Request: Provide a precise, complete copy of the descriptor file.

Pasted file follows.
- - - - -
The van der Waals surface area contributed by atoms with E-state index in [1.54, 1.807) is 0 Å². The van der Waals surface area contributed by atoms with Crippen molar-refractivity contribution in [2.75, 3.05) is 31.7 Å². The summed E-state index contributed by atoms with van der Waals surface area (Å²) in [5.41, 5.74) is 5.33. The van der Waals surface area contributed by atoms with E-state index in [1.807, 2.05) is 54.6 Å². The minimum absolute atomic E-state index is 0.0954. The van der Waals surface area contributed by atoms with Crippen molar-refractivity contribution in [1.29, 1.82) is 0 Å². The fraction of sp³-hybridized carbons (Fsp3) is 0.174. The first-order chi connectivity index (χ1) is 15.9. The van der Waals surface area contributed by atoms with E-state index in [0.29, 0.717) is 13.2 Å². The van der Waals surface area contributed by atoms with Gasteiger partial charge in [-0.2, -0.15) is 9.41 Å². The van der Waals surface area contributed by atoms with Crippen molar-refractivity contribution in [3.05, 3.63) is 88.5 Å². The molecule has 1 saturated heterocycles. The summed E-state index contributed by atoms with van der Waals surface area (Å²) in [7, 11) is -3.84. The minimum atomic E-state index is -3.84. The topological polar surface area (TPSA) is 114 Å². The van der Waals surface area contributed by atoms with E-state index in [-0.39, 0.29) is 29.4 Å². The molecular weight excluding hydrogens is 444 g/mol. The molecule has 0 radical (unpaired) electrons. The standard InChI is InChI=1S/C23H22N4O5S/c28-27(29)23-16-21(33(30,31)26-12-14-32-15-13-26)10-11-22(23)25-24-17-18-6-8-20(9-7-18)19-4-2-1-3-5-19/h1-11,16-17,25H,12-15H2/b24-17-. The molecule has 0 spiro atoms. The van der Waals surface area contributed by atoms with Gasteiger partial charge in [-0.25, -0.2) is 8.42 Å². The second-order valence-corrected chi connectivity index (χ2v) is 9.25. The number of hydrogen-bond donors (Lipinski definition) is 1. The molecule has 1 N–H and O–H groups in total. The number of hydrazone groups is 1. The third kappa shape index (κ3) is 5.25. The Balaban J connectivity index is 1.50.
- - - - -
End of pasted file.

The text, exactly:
The van der Waals surface area contributed by atoms with E-state index in [1.54, 1.807) is 0 Å². The van der Waals surface area contributed by atoms with Crippen molar-refractivity contribution in [2.75, 3.05) is 31.7 Å². The summed E-state index contributed by atoms with van der Waals surface area (Å²) in [5.41, 5.74) is 5.33. The van der Waals surface area contributed by atoms with E-state index in [1.807, 2.05) is 54.6 Å². The minimum absolute atomic E-state index is 0.0954. The van der Waals surface area contributed by atoms with Crippen molar-refractivity contribution in [1.29, 1.82) is 0 Å². The fraction of sp³-hybridized carbons (Fsp3) is 0.174. The first-order chi connectivity index (χ1) is 15.9. The van der Waals surface area contributed by atoms with E-state index in [0.29, 0.717) is 13.2 Å². The van der Waals surface area contributed by atoms with Gasteiger partial charge in [-0.2, -0.15) is 9.41 Å². The van der Waals surface area contributed by atoms with Crippen molar-refractivity contribution in [3.05, 3.63) is 88.5 Å². The molecule has 1 saturated heterocycles. The summed E-state index contributed by atoms with van der Waals surface area (Å²) in [7, 11) is -3.84. The minimum atomic E-state index is -3.84. The topological polar surface area (TPSA) is 114 Å². The van der Waals surface area contributed by atoms with E-state index in [-0.39, 0.29) is 29.4 Å². The molecular weight excluding hydrogens is 444 g/mol. The molecule has 0 radical (unpaired) electrons. The standard InChI is InChI=1S/C23H22N4O5S/c28-27(29)23-16-21(33(30,31)26-12-14-32-15-13-26)10-11-22(23)25-24-17-18-6-8-20(9-7-18)19-4-2-1-3-5-19/h1-11,16-17,25H,12-15H2/b24-17-. The molecule has 0 spiro atoms. The van der Waals surface area contributed by atoms with Gasteiger partial charge in [-0.25, -0.2) is 8.42 Å². The second-order valence-corrected chi connectivity index (χ2v) is 9.25. The number of hydrogen-bond donors (Lipinski definition) is 1. The molecule has 1 N–H and O–H groups in total. The number of hydrazone groups is 1. The third kappa shape index (κ3) is 5.25. The Balaban J connectivity index is 1.50.